Prevention the best way to stop looked-after children services becoming “unsustainable”

(Title Image: ITV Wales)

Public Accounts Committee
Care experienced children & young people (pdf)
Published: 20th November 2018

“Care experienced children are often the most vulnerable children and public services must provide them with the specialist support they need. Throughout this inquiry, we have kept at the forefront of our minds that this is about real children and real experiences.


“Whilst we are clear that many professionals are dedicated and provide high-quality services under difficult circumstances it is also obvious that services for care experienced children are under significant pressure and face serious challenges.”
– Committee Chair, Nick Ramsay AM (Con, Monmouth)

1. The Welsh Government should closely monitor the outcomes of children who’ve been in care

Children who’ve been in care generally face more challenges in their lives than other children including a higher risk of going to prison, becoming homeless and/or developing mental health problems, a higher rate of economic inactivity and lower educational attainment (the gap in performance between looked-after children and all children was greater than that of those eligible for free school meals) and university attendance.

“Social services were quick enough to take me away from my family but didn’t give them the help they needed to keep me at home”
– Anonymous, former looked-after child

One thing children in care told the Committee they wanted was stability – sudden changes in social workers and placements were likened to a “broken promise”; one former looked-after child said they had up to 40 different social workers in 12 years.

The Committee was told that children often don’t feature highly in official targets for social services.

2. The Ministerial Advisory Group is doing positive work, but is working too slowly and lacks transparency

After the 2016 Welsh General Election, a Ministerial Advisory Group was established – chaired by David Melding AM (Con, South Wales Central) – to look at preventative measures to stop children being taking into care and improving outcomes for those who are already in care.

The Group was seen as a positive, bringing together 30 different organisations around one table. However, the WLGA expressed concerns about the pace of the work; it’s taken over a year for the Group to be tasked with developing new performance indicators which were described as “an insurmountable task”.

The Committee recommended that the work of the Group be properly published in order to improve scrutiny, including the membership, minutes of meetings and how well it’s performing.

3. The current placements system is poor value for money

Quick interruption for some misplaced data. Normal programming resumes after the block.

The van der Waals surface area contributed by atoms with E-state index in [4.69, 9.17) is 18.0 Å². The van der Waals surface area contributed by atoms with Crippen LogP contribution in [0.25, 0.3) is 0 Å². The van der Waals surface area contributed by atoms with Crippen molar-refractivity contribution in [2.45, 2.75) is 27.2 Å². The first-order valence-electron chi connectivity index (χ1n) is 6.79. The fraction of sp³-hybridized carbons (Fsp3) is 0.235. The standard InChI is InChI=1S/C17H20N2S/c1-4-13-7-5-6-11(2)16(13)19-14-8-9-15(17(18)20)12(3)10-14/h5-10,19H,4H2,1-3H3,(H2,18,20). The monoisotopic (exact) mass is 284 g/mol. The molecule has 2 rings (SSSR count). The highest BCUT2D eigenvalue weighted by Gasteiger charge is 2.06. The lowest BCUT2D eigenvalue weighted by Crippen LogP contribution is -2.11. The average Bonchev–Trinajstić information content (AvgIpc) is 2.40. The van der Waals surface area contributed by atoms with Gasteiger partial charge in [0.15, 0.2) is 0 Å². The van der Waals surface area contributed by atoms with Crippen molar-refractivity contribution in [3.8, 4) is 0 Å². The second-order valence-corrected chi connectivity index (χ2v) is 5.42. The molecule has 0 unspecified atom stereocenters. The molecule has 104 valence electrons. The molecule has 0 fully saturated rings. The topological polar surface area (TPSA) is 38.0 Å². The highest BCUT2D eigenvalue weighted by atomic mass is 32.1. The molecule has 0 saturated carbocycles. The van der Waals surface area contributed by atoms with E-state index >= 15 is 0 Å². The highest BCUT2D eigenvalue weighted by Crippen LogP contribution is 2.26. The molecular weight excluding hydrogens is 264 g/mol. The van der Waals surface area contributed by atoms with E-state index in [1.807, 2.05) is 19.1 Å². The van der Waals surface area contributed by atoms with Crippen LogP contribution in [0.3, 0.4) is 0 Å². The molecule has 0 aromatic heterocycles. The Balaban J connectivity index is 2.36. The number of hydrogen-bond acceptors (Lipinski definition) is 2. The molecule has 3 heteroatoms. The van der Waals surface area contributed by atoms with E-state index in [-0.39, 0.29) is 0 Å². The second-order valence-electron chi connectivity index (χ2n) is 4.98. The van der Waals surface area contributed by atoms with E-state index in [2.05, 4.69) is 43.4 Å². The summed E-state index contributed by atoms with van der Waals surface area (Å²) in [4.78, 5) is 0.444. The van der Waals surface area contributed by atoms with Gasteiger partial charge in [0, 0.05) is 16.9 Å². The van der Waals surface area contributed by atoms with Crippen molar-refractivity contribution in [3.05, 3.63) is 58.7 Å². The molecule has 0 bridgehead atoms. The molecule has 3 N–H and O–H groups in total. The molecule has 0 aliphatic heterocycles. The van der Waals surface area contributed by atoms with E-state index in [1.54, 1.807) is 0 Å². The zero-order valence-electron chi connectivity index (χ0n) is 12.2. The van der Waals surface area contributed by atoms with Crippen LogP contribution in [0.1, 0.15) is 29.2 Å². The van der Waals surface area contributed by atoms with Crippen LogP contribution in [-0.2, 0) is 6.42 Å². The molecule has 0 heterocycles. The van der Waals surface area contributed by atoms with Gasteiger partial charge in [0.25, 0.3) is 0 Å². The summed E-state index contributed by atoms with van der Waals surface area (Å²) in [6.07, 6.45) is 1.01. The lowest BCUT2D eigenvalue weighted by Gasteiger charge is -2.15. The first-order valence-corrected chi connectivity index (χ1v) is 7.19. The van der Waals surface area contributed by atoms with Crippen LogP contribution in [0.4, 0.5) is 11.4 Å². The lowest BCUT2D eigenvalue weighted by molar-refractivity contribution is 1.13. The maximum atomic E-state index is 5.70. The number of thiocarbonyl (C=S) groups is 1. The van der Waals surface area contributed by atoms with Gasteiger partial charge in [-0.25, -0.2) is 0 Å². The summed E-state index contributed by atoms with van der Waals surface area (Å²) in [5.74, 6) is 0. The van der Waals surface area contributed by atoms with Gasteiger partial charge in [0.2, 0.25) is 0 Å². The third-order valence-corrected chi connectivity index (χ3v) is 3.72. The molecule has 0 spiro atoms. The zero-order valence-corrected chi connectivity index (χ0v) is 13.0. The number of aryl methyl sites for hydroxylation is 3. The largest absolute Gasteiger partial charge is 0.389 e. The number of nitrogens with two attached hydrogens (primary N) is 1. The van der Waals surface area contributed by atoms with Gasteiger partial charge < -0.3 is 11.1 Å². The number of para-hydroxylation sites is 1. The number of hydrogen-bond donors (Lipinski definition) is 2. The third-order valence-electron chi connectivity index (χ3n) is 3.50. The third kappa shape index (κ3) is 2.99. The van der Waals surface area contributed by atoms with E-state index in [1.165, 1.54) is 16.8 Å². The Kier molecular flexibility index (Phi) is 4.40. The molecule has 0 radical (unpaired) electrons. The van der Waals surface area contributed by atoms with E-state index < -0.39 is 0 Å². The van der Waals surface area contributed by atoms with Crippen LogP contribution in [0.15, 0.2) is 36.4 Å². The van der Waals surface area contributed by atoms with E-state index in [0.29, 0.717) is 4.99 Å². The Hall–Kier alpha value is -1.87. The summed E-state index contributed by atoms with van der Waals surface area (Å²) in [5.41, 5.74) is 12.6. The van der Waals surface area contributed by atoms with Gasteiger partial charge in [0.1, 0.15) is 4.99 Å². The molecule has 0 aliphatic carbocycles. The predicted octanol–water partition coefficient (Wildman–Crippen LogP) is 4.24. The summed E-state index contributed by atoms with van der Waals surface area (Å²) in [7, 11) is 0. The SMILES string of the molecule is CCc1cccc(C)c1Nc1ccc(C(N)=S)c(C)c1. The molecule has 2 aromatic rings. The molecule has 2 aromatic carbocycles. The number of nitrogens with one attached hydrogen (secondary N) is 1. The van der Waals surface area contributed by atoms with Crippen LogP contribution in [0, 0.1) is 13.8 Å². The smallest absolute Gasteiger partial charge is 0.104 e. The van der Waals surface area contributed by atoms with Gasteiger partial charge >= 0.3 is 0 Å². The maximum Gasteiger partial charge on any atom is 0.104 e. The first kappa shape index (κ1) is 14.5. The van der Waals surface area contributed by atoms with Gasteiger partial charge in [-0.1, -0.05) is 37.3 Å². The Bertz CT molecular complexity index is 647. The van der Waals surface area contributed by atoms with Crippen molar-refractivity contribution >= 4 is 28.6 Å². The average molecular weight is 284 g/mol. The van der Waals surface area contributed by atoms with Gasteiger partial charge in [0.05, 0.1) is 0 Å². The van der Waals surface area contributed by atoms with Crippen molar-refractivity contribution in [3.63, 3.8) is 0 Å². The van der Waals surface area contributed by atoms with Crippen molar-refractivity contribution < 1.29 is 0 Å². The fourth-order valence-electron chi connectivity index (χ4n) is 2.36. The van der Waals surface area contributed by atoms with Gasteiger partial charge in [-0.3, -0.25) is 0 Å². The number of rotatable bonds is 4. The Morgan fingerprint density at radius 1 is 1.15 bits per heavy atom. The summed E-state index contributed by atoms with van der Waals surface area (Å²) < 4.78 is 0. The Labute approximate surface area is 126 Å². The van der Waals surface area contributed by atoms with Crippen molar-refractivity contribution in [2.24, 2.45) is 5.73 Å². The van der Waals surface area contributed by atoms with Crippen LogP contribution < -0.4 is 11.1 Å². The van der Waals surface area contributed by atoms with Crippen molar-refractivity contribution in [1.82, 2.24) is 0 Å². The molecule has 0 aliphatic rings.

In 2016-17, £259million was spent by local authorities on foster placements, residential care and post-care support services – an increase of 19.1% compared to 2011-12. Local authority placements were almost half the annual cost (£23,327) of an agency placement (£43,378). Around two-thirds of placements were said to be local authority ones.

“I do feel that sometimes we’re not told things because it saves them money for other stuff. When I was in school, my social worker said she would sort out a maths tutor for me to help me get my maths. She said this at the start of the year.


“As soon as we found out my exam dates, we told her. Then, I did my exam, still no tutor. She then phoned me after the exam and said, ‘We’ve sorted a maths tutor out for you.’ And it’s like, ‘Well, it’s a bit late now. You’ve had the whole school year to do it, and now you’ve done it after the exam, which is now saving you money because I no longer need that maths tutor.’
– Anonymous, former looked-after child

The Committee didn’t accept that the money was being used in a way that delivered the best interests of the child. However, they later accepted that in cases where children have complicated needs, councils were often “in competition” with each other to snap up the few available places due to a placement shortage – many of which were located out of Wales and can sometimes cost in the most extreme cases as much as £16,500 a week.

Putting looked after children into multiple placements not only had a detrimental impact of the child but according to the Children’s Commissioner also cost councils up to 12% more over a long-term (14-year) placement.

4. More needs to be done to prevent children from being placed into care in the first place

Most of this was discussed in the Senedd last week: Progress made, but more to do to prevent children being placed into care.

“When you get taken off your parents, they should try and help them as well, like, get better, or come off drugs, or whatever the situation is. There should be support there for them as well to try and get us home, but there’s not, there’s nothing.”
– Anonymous, former looked-after child

Children in Wales (95-per-10,000 people) are more likely to be taken into care than children in England (62-per-10,000 people) and even when things like relative poverty are taken into consideration it’s still 20-25% higher.

There’s a particular problem with mothers being involved in recurrent care proceedings, with 1-in-4 women involved in a care proceeding at risk of re-appearing within seven years. The Reflect Project is focused on preventing repeat pregnancies in mothers who’ve already had a child taken into care and is going to be rolled out across Wales after success in Newport.

The Committee agreed with the preventative measures and called for ring-fenced funding for so-called “edge-of-care” services.

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